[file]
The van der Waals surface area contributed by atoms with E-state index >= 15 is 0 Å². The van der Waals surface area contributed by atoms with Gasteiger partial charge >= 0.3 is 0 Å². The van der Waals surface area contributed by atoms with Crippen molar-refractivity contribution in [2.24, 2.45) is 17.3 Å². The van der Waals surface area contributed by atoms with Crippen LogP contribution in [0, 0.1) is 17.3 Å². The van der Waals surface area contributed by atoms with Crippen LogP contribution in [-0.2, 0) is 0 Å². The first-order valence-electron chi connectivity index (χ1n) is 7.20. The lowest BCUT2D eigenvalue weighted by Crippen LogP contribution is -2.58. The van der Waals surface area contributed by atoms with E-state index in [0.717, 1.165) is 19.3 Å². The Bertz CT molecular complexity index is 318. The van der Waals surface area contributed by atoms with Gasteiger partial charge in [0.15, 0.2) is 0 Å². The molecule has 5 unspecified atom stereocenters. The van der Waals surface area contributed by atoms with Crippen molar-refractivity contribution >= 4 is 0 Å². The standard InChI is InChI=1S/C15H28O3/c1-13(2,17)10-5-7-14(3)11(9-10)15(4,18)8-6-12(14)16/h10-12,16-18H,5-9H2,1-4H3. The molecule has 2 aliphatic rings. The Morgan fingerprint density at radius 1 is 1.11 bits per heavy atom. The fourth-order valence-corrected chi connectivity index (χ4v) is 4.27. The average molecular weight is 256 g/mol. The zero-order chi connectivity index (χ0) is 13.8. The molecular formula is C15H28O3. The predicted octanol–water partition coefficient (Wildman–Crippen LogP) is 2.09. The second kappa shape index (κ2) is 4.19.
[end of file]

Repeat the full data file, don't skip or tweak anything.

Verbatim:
The van der Waals surface area contributed by atoms with E-state index >= 15 is 0 Å². The van der Waals surface area contributed by atoms with Gasteiger partial charge >= 0.3 is 0 Å². The van der Waals surface area contributed by atoms with Crippen molar-refractivity contribution in [2.24, 2.45) is 17.3 Å². The van der Waals surface area contributed by atoms with Crippen LogP contribution in [0, 0.1) is 17.3 Å². The van der Waals surface area contributed by atoms with Crippen LogP contribution in [-0.2, 0) is 0 Å². The first-order valence-electron chi connectivity index (χ1n) is 7.20. The lowest BCUT2D eigenvalue weighted by Crippen LogP contribution is -2.58. The van der Waals surface area contributed by atoms with E-state index in [0.717, 1.165) is 19.3 Å². The Bertz CT molecular complexity index is 318. The van der Waals surface area contributed by atoms with Gasteiger partial charge in [0.15, 0.2) is 0 Å². The molecule has 5 unspecified atom stereocenters. The van der Waals surface area contributed by atoms with Crippen molar-refractivity contribution >= 4 is 0 Å². The standard InChI is InChI=1S/C15H28O3/c1-13(2,17)10-5-7-14(3)11(9-10)15(4,18)8-6-12(14)16/h10-12,16-18H,5-9H2,1-4H3. The molecule has 2 aliphatic rings. The Morgan fingerprint density at radius 1 is 1.11 bits per heavy atom. The fourth-order valence-corrected chi connectivity index (χ4v) is 4.27. The average molecular weight is 256 g/mol. The zero-order chi connectivity index (χ0) is 13.8. The molecular formula is C15H28O3. The predicted octanol–water partition coefficient (Wildman–Crippen LogP) is 2.09. The second kappa shape index (κ2) is 4.19.